Rage-quitting a job is a popular fantasy. In so many films and TV shows, suddenly quitting a job is a moment of vindication after all the frustrations and resentments a person had to put up with at their miserable job. They finally get to dump their work phone in a Parisian fountain and send their boss to voicemail, as Andy did in “The Devil Wears Prada.” Or they get to tell a co-worker “I can’t do this anymore” as they leave their unwanted work responsibilities behind and exit the office building smiling, as Issa did in “Insecure.”
Even if you don’t act on them, dwelling on elaborate scenarios of how you would quit on the spot, too, is a big flashing clue that something in your work life needs to change.
“It’s a sign that something is amiss. Our discomfort, our anger, our rage is information that indicates to us that there is some kind of need that is not being met. Or some kind of truth that we are not aware of,” said Cicely Horsham-Brathwaite, a licensed psychologist and executive coach.
It can be a tempting to escape into the rage-quitting daydream when work is a nightmare, but it’s not a useful exercise to keep doing all the time. “It can keep you from actually taking useful or actions that are appropriate to the situation,” Horsham-Brathwaite said. “It can contribute to people feeling trapped rather than looking at the underlying cause or issue that are leading them to fantasise about quitting.”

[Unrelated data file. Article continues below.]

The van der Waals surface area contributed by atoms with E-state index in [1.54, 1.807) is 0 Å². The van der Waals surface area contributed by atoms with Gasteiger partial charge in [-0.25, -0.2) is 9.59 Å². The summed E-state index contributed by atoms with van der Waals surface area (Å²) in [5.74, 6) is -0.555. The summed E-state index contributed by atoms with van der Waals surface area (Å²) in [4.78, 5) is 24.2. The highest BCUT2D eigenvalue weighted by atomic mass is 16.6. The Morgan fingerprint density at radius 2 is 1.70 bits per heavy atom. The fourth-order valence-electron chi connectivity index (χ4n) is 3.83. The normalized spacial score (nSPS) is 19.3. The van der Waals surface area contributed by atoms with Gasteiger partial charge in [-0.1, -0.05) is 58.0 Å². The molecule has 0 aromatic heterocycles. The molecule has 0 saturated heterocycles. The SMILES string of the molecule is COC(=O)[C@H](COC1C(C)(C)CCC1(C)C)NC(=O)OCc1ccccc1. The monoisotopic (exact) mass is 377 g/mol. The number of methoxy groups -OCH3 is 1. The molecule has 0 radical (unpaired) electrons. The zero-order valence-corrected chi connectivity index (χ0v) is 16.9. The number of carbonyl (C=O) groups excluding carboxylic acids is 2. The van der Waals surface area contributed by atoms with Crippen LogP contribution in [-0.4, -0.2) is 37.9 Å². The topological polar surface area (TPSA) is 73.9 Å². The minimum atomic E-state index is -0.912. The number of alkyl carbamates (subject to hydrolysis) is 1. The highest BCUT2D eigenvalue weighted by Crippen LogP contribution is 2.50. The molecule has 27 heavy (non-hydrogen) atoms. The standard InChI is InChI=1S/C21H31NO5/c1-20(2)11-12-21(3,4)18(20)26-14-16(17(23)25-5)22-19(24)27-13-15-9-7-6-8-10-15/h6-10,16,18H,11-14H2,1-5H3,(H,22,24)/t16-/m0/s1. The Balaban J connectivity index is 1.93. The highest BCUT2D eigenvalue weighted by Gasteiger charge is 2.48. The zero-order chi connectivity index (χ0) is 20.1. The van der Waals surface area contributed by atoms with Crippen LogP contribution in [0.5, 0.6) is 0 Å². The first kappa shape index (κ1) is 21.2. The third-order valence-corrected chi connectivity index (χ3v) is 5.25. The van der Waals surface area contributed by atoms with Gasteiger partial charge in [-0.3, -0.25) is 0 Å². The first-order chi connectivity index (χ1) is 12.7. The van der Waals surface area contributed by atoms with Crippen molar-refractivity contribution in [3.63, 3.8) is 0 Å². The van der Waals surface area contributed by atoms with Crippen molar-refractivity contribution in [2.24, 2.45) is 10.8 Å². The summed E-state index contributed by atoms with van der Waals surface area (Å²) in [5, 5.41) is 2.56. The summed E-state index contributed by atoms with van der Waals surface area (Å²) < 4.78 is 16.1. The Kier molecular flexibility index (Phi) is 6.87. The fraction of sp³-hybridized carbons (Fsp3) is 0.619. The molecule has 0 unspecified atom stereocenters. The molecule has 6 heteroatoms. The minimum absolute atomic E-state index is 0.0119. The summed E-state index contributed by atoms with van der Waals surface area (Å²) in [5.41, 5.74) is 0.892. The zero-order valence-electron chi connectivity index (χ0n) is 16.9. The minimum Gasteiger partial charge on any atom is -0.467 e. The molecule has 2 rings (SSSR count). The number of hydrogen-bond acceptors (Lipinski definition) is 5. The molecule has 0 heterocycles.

Instead of escaping into a fantasy, here’s how to face reality and channel that anger into productive action that can free you from the job that’s causing you unhappiness:
1. Get acquainted with the source of your rage.
Before acting on your rage-quitting fantasy and making it real, Horsham-Brathwaite recommended getting acquainted with what exactly is causing your anger through introspection.
Sometimes, this is a difficult first step for people to do.
“Because we may not have learned that it’s OK to have rage and anger, we may go to ‘There’s something wrong with me, I need to get rid of this emotion’ and not necessarily look at, ‘Well, perhaps that there is something in the environment that it’s reasonable to be enraged about,’” Horsham-Brathwaite said. “Maybe you are not getting paid equitably or because of shifts, you are no longer doing one job, you’re doing three jobs.”
To get clarity, Horsham-Brathwaite recommended journaling your thoughts and emotions around your job and seeing if this activity can bring up possible solutions.
2. Talk to others who can give you an outside perspective.
Because anger can cloud our judgment, it’s useful to talk with mentors and trusted advisers outside of your terrible job who can give you a fresh perspective on your work woes.
“It starts to create some hopefulness that this doesn’t have to be your life forever.”
– Lisa Orbé-Austin, psychologist and career coach
This person can tell you, “‘Here is the part that is the environment, and here’s the part that I’m hearing about how you navigated the challenges that perhaps you might consider doing differently in the future and here’s why,’” Horsham-Brathwaite said. “I think it’s helpful to have people in our lives to tell us what they believe to be the truth and then we can decide if what they share resonates with us.”